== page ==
Organizers of a Hagersville, Ont. not-for-profit fundraiser are characterizing recent record tickets sales and jackpots for their Catch the Ace game as “bonkers.”
Members of the local Lions Club say the prospect of giving away $1 million has “blown their minds” and is not something the community of only a few thousand people has ever seen from it’s locally run draw.
Club member Tanya Ribbink told 900 CHML’s Hamilton Today the record Mar. 2 draw saw 86,405 tickets sold in about a half an hour, about 16,000 more tickets than the Feb. 23 draw.
“Never in our wildest dreams we imagined it would grow this large,” Ribbink said.
She says the latest version of the fundraiser, under OLG licence, started out with a deck of cards put into envelopes, rolled in a drum, and then numbered one to 252.
Each week, participants in the progressive raffle buy tickets for a draw promising at least one automatic winner, collecting 20 per cent of sales.
That victor then gets a shot at picking a numbered envelope that could equate to a progressive jackpot that’s been built up each week with 30 per cent of ticket sales.
If the envelope contains the ace of spades, they win the jackpot.
So far, the ace of spades has not been seen for the past 41 weeks bolstering the jackpot to $839,994 as of late last week.
Cash from tickets sales for the next draw, March 9, is expected to take the top prize over $1 million.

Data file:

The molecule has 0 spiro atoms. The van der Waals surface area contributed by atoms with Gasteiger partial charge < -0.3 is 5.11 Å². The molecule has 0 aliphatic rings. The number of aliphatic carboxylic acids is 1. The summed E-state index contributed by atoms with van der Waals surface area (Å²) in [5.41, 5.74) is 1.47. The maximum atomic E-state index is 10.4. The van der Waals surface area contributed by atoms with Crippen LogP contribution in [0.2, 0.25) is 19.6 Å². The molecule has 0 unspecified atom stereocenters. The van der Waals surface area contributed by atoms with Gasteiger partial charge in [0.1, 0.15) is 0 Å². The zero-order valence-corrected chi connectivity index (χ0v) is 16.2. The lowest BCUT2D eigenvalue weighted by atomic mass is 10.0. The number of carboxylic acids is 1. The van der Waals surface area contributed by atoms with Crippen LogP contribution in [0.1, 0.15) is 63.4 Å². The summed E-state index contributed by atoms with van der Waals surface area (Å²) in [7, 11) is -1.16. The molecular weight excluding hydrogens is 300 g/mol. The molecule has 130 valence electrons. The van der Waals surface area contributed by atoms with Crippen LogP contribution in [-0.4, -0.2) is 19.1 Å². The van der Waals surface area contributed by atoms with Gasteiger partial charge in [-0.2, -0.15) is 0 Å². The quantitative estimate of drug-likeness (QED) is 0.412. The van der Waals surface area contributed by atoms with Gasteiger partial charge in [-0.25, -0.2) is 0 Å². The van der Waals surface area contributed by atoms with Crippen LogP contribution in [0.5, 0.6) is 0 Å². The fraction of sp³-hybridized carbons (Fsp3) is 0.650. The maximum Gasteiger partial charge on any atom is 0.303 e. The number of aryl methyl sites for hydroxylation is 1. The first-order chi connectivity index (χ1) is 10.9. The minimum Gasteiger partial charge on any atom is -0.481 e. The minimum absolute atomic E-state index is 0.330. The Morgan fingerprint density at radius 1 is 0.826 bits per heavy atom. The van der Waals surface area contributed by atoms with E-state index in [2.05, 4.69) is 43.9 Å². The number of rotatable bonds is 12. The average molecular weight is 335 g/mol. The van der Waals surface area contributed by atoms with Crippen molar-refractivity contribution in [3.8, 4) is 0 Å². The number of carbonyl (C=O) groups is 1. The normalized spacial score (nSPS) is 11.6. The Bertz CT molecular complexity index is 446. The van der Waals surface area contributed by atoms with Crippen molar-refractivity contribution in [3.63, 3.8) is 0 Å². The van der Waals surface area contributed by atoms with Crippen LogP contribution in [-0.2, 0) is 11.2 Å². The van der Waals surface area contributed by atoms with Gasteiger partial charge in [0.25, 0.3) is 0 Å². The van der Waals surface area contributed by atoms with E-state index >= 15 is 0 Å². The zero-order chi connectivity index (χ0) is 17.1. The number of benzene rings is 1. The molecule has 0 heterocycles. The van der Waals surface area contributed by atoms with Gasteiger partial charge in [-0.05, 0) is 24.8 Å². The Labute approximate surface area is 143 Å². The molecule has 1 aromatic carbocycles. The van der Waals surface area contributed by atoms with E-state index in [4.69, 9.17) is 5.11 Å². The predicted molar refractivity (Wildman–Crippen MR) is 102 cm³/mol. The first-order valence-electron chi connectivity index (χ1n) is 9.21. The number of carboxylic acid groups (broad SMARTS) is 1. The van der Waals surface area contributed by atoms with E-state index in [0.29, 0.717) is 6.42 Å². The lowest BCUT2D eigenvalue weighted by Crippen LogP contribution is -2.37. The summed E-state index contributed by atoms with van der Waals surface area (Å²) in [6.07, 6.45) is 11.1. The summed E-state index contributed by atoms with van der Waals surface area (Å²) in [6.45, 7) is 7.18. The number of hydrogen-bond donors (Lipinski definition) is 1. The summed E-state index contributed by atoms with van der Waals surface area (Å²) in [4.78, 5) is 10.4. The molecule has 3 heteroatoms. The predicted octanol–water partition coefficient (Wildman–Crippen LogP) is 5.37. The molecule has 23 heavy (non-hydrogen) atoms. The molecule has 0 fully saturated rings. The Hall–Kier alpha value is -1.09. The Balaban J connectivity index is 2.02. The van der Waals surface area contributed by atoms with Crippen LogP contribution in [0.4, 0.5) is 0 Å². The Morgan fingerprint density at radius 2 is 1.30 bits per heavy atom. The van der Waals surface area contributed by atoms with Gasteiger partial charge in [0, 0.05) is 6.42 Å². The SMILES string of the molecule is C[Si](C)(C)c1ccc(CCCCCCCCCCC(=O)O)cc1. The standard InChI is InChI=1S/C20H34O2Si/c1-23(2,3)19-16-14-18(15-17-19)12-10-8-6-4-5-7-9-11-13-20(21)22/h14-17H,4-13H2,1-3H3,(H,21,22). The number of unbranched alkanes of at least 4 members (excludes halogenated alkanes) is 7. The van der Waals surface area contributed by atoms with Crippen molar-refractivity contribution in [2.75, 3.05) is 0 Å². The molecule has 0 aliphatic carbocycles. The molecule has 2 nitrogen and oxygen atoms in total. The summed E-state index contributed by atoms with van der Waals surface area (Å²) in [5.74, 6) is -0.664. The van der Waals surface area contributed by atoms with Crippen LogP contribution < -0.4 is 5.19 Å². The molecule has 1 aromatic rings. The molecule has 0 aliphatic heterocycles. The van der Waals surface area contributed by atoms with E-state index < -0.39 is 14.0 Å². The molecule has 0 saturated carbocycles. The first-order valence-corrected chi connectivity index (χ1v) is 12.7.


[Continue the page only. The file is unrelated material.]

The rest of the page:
“While the odds of having your ticket pulled from the raffle are growing, your odds are decreasing if your ticket is pulled,” said Ribbink.
“We started with 252, and now I believe we have 10 or 11 envelopes left.”
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The Hagersville Lions Club and the Hagersville Rocks committee of the Hagersville Chamber of Commerce get 50 per cent of the money coming for the fundrasister.
The Lions club has been putting their cash into a few local food banks, while Rocks is giving its half to the West Haldimand Hospital and Healthcare Foundation.
Tickets are only sold one day a week, in person, at the Hagersville Legion Branch 164.
Doors Thursday open from 10:30 a.m. to 7:50 p.m., with the draw taking place at 8 p.m.
“It’s cash only. Tickets are $10 each or three for $20,” according to Ribbink.
“If you can’t be there yourself you can send someone else, as long as you trust them to put your name and phone number on the ticket.”
In recent weeks, with the jackpot growing, OPP have issued warnings about individuals selling potentially fraudulent tickets around the event.
“If you are approached by anybody in parking lots, motor vehicles or even people approaching you on foot to purchase tickets for this event, please make sure that you understand that those tickets are going to be fraudulent in nature,” OPP Const. Ed Sanchuk said in a social media post Feb 22.
Anyone with information on a potential fraudulent incident can reach out to OPP or Crime Stoppers.